After consecutive defeats in battles over affordable housing projects, the town has prevailed over a developer in court.

The Town Plan and Zoning Commission denied an 8-30(g) application for 33 rental units on property at the end of Berwick and Fairchild avenues. Of the 33 two-bedroom units, 10 were to be set aside as “affordable” in compliance with state criteria.

The developer, Berwick Fairchild Associates, LLC, appealed the August 2014 denial, but a state Superior Court judge in Hartford last month upheld the TPZ decision.

The town has not fared so well in other recent challenges to TPZ denials of affordable-housing proposals. In 2012, a small affordable housing project on Campfield Drive was denied by the zoning board, but the developer won an appeal overturning that denial.

And Garden Homes Management’s complex at the end of Fairchild Avenue, across from the proposed Berwick/Fairchild complex, was also appealed by the developer. Again, the denial was overturned by the courts.

More recently, the TPZ was instructed by the court to reconsider an application for 95 units on lower Bronson Road.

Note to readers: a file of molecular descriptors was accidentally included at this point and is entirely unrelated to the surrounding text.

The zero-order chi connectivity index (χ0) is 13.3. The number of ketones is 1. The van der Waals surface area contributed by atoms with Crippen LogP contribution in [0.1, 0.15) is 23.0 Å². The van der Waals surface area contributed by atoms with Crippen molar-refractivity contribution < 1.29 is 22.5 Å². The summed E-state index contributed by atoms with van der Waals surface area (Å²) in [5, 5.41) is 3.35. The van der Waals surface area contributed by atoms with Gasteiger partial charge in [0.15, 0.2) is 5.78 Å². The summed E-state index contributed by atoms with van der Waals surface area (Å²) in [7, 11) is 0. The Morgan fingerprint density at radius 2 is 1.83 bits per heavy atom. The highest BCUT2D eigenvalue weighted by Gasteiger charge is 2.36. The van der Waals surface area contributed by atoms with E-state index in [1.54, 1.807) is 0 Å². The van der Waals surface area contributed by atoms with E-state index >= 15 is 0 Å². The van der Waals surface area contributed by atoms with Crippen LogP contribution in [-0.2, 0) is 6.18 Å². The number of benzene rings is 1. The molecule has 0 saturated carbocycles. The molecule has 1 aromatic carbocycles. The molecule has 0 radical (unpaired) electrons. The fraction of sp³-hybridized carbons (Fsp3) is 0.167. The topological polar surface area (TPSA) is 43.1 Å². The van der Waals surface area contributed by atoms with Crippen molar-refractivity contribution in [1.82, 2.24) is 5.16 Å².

“I think it was a major finding and a well-received decision,” Town Attorney Stanton Lesser said, of the Berwick Fairchild decision.

Bryan LeClerc, counsel for Berwick Fairchild, was unavailable for comment.

Hartford Superior Court Judge Edward S. Domanarski, in a decision dated Oct. 25, ruled, “The court concludes that the public health and safety issues of traffic congestion at the site clearly outweigh the need for affordable housing.”

He said the TPZ met its burden to show that the denial was necessary to “protect substantial public interest in safety.”

In its denial, the commission cited traffic congestion at the Kings Highway intersection, and the lack of secondary access to the property for emergency vehicles. The commission also claimed there was inadequate on-site parking for the proposed units, though that was not considered as a factor by Domanarski. Potential flooding in the area was also a reason given for the commission’s denial.

The court also found that “reasonable” changes to the proposed plan would not protect public health and safety issues.